Back at the beginning of my journalism career in the late 1980s, I wrote for the Employment and Training Reporter, a newsletter that covered federal job training programs. Under that broad umbrella fell welfare reform, education and economic development.
My favorite thing to write about was economic development, because back then, the country was recovering from the Reagan recession and states were throwing around money like drunken sailors to lure new companies to bring in jobs and taxes. Two of the biggest battles I got to watch was the fight for German luxury automaker BMW’s first U.S. plant (it went to South Carolina) and two United Airlines maintenance bases (Oakland and Indianapolis won, but eventually lost as both plants were closed). Looking at a more recent example, we recently learned that bankrupt aircraft manufacturer Hawker Beechcraft turned down $500 million in incentives from Louisiana to leave Wichita, Kan., reports the Wichita Business Journal.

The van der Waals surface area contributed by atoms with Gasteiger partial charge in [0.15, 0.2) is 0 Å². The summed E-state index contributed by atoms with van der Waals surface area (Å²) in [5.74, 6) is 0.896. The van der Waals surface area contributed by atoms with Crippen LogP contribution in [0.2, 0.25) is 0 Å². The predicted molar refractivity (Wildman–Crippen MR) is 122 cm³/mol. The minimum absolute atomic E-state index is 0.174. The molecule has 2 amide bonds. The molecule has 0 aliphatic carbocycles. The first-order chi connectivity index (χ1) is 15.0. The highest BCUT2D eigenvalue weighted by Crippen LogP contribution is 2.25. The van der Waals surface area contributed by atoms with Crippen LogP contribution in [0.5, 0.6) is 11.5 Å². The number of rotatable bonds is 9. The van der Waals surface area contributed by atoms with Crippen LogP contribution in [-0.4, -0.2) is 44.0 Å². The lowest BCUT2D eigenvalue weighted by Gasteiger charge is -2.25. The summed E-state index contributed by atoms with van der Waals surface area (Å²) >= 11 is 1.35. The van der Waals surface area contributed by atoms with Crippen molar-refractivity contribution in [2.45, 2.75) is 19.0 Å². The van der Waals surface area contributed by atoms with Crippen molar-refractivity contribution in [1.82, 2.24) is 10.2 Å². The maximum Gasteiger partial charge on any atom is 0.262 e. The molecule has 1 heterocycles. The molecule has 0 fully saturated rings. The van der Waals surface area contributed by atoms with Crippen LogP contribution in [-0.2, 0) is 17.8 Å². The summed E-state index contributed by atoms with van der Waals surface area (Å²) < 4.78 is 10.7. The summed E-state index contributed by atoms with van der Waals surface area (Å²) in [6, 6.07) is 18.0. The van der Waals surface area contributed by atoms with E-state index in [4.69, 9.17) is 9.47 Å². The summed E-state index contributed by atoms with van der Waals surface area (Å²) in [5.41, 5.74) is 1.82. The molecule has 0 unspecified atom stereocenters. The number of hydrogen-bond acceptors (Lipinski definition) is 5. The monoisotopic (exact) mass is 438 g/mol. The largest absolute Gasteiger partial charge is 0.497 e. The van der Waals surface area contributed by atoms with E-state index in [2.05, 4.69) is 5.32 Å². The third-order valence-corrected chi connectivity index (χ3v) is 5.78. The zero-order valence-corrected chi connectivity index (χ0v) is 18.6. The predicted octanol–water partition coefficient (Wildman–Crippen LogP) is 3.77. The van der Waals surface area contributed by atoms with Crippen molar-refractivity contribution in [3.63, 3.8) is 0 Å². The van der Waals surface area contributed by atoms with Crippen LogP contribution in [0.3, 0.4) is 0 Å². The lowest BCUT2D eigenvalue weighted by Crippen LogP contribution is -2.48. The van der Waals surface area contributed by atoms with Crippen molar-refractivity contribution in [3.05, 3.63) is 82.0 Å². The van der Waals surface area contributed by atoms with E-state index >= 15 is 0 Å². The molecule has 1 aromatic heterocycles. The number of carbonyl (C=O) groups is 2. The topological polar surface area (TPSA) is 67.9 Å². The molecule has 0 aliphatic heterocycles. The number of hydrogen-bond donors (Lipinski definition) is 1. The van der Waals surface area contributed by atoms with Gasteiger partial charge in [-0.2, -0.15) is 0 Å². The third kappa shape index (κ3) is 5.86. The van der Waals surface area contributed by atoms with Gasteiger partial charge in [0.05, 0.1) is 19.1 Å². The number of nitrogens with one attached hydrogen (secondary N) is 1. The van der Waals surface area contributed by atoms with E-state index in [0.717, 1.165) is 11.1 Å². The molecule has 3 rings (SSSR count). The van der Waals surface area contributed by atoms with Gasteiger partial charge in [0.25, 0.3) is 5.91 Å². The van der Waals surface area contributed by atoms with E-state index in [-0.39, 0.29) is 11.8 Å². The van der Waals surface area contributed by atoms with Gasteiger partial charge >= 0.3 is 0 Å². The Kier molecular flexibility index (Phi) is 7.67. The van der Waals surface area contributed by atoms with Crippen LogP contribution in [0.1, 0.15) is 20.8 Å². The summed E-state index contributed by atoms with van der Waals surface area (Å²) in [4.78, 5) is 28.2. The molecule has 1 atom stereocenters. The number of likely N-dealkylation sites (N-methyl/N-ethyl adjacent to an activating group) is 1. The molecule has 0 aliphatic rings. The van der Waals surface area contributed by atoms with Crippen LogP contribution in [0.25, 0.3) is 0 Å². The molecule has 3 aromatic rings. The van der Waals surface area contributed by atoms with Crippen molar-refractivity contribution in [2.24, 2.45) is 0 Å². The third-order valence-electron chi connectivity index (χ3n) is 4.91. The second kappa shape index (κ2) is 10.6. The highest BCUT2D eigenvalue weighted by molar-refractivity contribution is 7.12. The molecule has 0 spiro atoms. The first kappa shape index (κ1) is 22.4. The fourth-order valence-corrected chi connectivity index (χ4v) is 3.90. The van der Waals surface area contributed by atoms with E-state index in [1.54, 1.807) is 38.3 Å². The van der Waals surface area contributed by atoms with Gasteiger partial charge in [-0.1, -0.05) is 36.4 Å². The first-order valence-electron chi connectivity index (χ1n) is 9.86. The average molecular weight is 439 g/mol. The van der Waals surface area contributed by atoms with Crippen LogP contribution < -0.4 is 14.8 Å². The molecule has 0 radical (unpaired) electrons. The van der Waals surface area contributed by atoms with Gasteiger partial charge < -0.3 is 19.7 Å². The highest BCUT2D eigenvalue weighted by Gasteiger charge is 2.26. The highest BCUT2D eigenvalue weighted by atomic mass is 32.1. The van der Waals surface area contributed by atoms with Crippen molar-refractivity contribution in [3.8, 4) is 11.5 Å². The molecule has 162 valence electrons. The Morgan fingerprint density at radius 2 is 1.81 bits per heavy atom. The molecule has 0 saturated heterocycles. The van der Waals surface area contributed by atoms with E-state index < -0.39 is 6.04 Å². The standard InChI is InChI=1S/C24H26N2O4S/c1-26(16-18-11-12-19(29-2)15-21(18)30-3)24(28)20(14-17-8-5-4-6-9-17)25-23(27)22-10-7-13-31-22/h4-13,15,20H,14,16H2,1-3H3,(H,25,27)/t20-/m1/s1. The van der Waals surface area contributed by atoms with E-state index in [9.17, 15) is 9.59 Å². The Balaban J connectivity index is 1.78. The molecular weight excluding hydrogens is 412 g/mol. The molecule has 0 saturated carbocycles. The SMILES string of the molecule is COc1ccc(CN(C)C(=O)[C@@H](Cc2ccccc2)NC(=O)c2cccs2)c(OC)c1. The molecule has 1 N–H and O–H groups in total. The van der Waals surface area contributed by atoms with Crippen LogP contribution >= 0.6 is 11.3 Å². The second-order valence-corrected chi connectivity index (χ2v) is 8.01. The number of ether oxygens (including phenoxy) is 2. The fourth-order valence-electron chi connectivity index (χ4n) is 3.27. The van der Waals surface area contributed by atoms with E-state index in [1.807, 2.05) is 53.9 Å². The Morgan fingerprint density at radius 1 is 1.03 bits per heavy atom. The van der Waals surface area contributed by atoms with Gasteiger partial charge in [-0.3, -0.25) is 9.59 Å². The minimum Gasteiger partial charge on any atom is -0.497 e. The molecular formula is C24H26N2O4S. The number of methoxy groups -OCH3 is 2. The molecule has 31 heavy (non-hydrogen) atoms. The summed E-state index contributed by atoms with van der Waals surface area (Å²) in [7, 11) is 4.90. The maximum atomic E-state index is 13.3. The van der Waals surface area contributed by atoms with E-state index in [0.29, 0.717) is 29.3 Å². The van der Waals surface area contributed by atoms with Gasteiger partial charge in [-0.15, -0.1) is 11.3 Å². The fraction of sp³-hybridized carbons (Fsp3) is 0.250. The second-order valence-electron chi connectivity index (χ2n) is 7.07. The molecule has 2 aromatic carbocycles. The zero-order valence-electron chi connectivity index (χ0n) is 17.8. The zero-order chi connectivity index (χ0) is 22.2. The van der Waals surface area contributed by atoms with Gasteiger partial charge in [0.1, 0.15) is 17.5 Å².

States, counties and cities worked hand in hand to offer everything from tax breaks to infrastructure changes to subsidies to bring in companies and jobs. Some states were so desperate they made deals they knew they could never see a return on their investment.
So it was with great interest that I read this story in the Denver Post — Frontier Airlines wants tax incentives to bring jobs to Colorado — with great interest. The airline was created in 1994 by executives of the original Frontier, which was bought by Texas Air in 1986 and folded into Continental Airlines. The idea was to fill the gap left when Continental Airlines decided to shut down its Denver hub.
The carrier filed for Chapter 11 bankruptcy protection in April 2008, and was bought by Indianapolis-based Republic Airways Holdings in August 2009. After that purchase, the company moved some of Frontier’s operations to Indianapolis.
Now Frontier executives are asking the city and state to come up with incentives in order for them to stay put. The company wants to bring back approximately 430 call center, mechanical, dispatcher and headquarters jobs to the state. In exchange, it wants breaks on state and local taxes on jet fuel, parts and software, according to the Post, adding that they wanted “appropriate” incentives to bring in the jobs.